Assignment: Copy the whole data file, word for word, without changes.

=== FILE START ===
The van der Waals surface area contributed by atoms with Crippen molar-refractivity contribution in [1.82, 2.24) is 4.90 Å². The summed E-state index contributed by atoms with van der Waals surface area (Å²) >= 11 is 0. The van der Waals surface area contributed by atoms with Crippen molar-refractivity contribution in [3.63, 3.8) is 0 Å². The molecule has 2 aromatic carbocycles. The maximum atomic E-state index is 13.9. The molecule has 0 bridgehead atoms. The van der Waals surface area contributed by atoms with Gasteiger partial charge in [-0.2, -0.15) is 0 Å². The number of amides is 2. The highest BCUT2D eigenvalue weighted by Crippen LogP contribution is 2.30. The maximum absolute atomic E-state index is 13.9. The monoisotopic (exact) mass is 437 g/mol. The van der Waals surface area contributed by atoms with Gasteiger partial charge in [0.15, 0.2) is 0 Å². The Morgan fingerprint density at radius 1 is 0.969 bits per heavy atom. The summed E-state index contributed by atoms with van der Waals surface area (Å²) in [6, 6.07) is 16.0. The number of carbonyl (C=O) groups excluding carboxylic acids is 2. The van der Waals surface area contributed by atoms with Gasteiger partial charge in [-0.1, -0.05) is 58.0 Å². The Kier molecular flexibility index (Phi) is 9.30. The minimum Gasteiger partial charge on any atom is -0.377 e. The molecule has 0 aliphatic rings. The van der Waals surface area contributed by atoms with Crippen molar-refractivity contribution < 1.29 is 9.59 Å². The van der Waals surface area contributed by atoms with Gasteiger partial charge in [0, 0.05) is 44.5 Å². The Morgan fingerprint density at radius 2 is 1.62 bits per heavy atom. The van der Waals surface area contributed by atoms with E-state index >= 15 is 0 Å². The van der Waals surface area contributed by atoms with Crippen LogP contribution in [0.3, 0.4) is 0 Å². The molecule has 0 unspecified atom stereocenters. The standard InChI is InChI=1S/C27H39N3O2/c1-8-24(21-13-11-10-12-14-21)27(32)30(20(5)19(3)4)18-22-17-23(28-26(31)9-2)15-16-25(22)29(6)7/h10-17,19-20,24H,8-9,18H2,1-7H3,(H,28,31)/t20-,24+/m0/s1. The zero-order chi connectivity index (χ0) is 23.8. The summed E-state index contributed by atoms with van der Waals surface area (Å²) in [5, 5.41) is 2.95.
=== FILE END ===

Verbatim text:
The van der Waals surface area contributed by atoms with Crippen molar-refractivity contribution in [1.82, 2.24) is 4.90 Å². The summed E-state index contributed by atoms with van der Waals surface area (Å²) >= 11 is 0. The van der Waals surface area contributed by atoms with Crippen molar-refractivity contribution in [3.63, 3.8) is 0 Å². The molecule has 2 aromatic carbocycles. The maximum atomic E-state index is 13.9. The molecule has 0 bridgehead atoms. The van der Waals surface area contributed by atoms with Gasteiger partial charge in [-0.2, -0.15) is 0 Å². The number of amides is 2. The highest BCUT2D eigenvalue weighted by Crippen LogP contribution is 2.30. The maximum absolute atomic E-state index is 13.9. The monoisotopic (exact) mass is 437 g/mol. The van der Waals surface area contributed by atoms with Gasteiger partial charge in [0.15, 0.2) is 0 Å². The Morgan fingerprint density at radius 1 is 0.969 bits per heavy atom. The summed E-state index contributed by atoms with van der Waals surface area (Å²) in [6, 6.07) is 16.0. The number of carbonyl (C=O) groups excluding carboxylic acids is 2. The van der Waals surface area contributed by atoms with Gasteiger partial charge in [-0.1, -0.05) is 58.0 Å². The Kier molecular flexibility index (Phi) is 9.30. The minimum Gasteiger partial charge on any atom is -0.377 e. The molecule has 0 aliphatic rings. The van der Waals surface area contributed by atoms with Crippen molar-refractivity contribution < 1.29 is 9.59 Å². The van der Waals surface area contributed by atoms with Gasteiger partial charge in [0, 0.05) is 44.5 Å². The Morgan fingerprint density at radius 2 is 1.62 bits per heavy atom. The van der Waals surface area contributed by atoms with E-state index >= 15 is 0 Å². The van der Waals surface area contributed by atoms with Crippen LogP contribution in [0.3, 0.4) is 0 Å². The molecule has 0 unspecified atom stereocenters. The standard InChI is InChI=1S/C27H39N3O2/c1-8-24(21-13-11-10-12-14-21)27(32)30(20(5)19(3)4)18-22-17-23(28-26(31)9-2)15-16-25(22)29(6)7/h10-17,19-20,24H,8-9,18H2,1-7H3,(H,28,31)/t20-,24+/m0/s1. The zero-order chi connectivity index (χ0) is 23.8. The summed E-state index contributed by atoms with van der Waals surface area (Å²) in [5, 5.41) is 2.95.